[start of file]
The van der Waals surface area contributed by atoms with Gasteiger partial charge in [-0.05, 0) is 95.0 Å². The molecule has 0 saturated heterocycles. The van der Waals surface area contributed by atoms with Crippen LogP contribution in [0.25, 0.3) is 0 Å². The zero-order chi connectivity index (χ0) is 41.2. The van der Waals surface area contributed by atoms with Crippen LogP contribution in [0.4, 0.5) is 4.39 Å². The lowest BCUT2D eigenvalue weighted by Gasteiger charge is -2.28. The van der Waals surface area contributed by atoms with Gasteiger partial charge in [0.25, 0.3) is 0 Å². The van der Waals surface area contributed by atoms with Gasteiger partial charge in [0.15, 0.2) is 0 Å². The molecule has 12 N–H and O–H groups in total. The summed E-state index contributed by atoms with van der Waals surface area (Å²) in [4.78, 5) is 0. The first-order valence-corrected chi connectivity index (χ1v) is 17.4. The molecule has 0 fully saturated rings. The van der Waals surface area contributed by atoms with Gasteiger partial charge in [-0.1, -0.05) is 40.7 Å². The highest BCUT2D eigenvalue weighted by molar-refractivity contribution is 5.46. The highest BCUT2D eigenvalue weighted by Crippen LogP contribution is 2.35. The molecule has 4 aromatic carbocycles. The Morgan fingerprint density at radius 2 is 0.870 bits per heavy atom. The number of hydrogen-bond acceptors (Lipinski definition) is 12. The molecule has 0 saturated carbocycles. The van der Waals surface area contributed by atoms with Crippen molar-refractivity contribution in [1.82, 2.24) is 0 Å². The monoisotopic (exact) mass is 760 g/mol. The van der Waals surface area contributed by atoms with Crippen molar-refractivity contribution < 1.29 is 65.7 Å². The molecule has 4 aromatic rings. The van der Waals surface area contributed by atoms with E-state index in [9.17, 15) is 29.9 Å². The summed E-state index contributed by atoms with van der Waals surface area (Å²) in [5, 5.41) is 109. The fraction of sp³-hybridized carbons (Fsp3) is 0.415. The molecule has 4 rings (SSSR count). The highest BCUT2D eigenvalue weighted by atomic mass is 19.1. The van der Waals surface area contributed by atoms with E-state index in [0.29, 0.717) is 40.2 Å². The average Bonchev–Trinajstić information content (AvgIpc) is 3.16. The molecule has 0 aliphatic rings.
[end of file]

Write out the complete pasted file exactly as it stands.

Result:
The van der Waals surface area contributed by atoms with Gasteiger partial charge in [-0.05, 0) is 95.0 Å². The molecule has 0 saturated heterocycles. The van der Waals surface area contributed by atoms with Crippen LogP contribution in [0.25, 0.3) is 0 Å². The zero-order chi connectivity index (χ0) is 41.2. The van der Waals surface area contributed by atoms with Crippen LogP contribution in [0.4, 0.5) is 4.39 Å². The lowest BCUT2D eigenvalue weighted by Gasteiger charge is -2.28. The van der Waals surface area contributed by atoms with Gasteiger partial charge in [0.25, 0.3) is 0 Å². The van der Waals surface area contributed by atoms with Gasteiger partial charge in [0.15, 0.2) is 0 Å². The molecule has 12 N–H and O–H groups in total. The summed E-state index contributed by atoms with van der Waals surface area (Å²) in [4.78, 5) is 0. The first-order valence-corrected chi connectivity index (χ1v) is 17.4. The molecule has 0 fully saturated rings. The van der Waals surface area contributed by atoms with Gasteiger partial charge in [-0.1, -0.05) is 40.7 Å². The highest BCUT2D eigenvalue weighted by molar-refractivity contribution is 5.46. The highest BCUT2D eigenvalue weighted by Crippen LogP contribution is 2.35. The molecule has 4 aromatic carbocycles. The Morgan fingerprint density at radius 2 is 0.870 bits per heavy atom. The number of hydrogen-bond acceptors (Lipinski definition) is 12. The molecule has 0 saturated carbocycles. The van der Waals surface area contributed by atoms with Crippen molar-refractivity contribution in [1.82, 2.24) is 0 Å². The monoisotopic (exact) mass is 760 g/mol. The van der Waals surface area contributed by atoms with Crippen molar-refractivity contribution < 1.29 is 65.7 Å². The molecule has 4 aromatic rings. The van der Waals surface area contributed by atoms with E-state index in [9.17, 15) is 29.9 Å². The summed E-state index contributed by atoms with van der Waals surface area (Å²) in [5, 5.41) is 109. The fraction of sp³-hybridized carbons (Fsp3) is 0.415. The molecule has 4 rings (SSSR count). The highest BCUT2D eigenvalue weighted by atomic mass is 19.1. The van der Waals surface area contributed by atoms with E-state index in [0.29, 0.717) is 40.2 Å². The average Bonchev–Trinajstić information content (AvgIpc) is 3.16. The molecule has 0 aliphatic rings.